The reports of The Weinstein Company’s bankruptcy, as relayed by TWC itself, were greatly exaggerated. Was it really almost a Chapter 11 or a bargaining maneuver? We may not know fully for some time, but news broke late Thursday evening that The Weinstein Company will be sold after all to an investment group led by Maria Contreras-Sweet. Further the $500 million deal that will give the Contreras-Sweet Group a majority stake in TWC is supposed to save about 150 jobs, as well as potential restitutions for victims of Harvey Weinstein’s predation.
The news caps a dramatic turnaround after the TWC board announced this past Monday that the deal had collapsed and they were going to file for bankruptcy due to having “no choice.” The tumultuous process had been some months in the making, as Contreras-Sweet, a former ProAmérica bank executive and member of the George W. Bush administration, and Dallas-based billionaire Ron Burkle, had rallied together a group of private investors and venture capitalists in a bid to save the failing studio (as well as enter the Hollywood system).
However, a dramatic (and presumably needed) roadblock was encountered when New York State Attorney General Erick Schneiderman filed a civil suit against The Weinstein Company and its founders, Harvey and Bob Weinstein, in order to make sure the deal did not prevent Weinstein’s victims from seeking and procuring damages. Further, Schneiderman accused TWC’s then-COO David Glasser of failing to stop Weinstein’s alleged abuses. Glasser was quickly fired from TWC, but he has since begun suing his former employer for wrongful termination.
While at a meeting last month between Contreras-Sweet and Schneiderman’s office saw an agreement on expanding the size of a victims compensation fund, supposedly unknown variables like that civil suit and Glasser led to a cooling of relations between the two sides before a deal was finally struck Thursday.
The new deal will see TWC’s majority stake sold to the private investors for $500 million, as well as the creation of a victims compensation fund that will range between $80 million and $90 million.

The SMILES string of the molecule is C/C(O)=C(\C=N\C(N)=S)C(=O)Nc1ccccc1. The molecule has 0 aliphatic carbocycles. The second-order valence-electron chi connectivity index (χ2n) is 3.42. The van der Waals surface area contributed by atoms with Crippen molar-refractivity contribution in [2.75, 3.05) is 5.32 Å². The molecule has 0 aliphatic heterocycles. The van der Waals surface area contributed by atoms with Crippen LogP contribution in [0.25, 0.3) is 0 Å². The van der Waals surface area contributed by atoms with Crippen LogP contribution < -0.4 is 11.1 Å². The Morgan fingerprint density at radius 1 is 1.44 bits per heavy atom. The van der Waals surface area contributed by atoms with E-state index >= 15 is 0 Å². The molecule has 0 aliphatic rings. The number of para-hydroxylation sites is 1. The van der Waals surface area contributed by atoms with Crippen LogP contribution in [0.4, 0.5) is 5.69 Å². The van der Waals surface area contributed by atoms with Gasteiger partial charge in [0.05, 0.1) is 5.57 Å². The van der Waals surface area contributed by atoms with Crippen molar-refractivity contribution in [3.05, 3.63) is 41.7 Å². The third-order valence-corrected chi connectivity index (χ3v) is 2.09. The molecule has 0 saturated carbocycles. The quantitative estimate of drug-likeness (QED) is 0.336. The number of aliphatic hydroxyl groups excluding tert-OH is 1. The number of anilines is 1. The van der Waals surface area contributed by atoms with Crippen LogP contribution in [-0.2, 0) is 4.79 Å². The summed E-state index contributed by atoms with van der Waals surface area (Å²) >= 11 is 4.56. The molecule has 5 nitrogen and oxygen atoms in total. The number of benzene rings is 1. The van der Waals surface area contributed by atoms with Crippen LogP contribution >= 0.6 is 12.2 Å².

Schneiderman said in a statement, “As part of these negotiations, we are pleased to have received express commitments from the parties that the new company will create a real, well-funded victims compensation fund, implement HR policies that will protect all employees, and will not unjustly reward bad actors. We will work with the parties in the weeks ahead to ensure that the parties honor and memorialize these commitments prior to closing.”
Maria Contreras-Sweet announced the deal behalf of her group earlier in the day, stating they will create from the studio’s architecture a female-led movie studio whose board of directors will be a majority of women. She also pledged the deal would save about 150 jobs and protect small businesses owed money by the collapsing movie distributor.
This is the latest development from the fall and disgrace of Harvey Weinstein. The future of TWC was thrown into serious doubt last year following the tidal wave of allegations of sexual misconduct, harassment, assault, and rape being directed at Harvey Weinstein. The alleged incidents span decades, predating TWC and going back to when Weinstein ran the 1990s’ cultural game-changer Miramax (then owned by Disney). Weinstein’s subsequent fall led to him being fired by his own company with his name above the door, as well as triggered the first steps of what became the #MeToo movement.
Perhaps the next chapter of The Weinstein Company’s legacy will be a name change?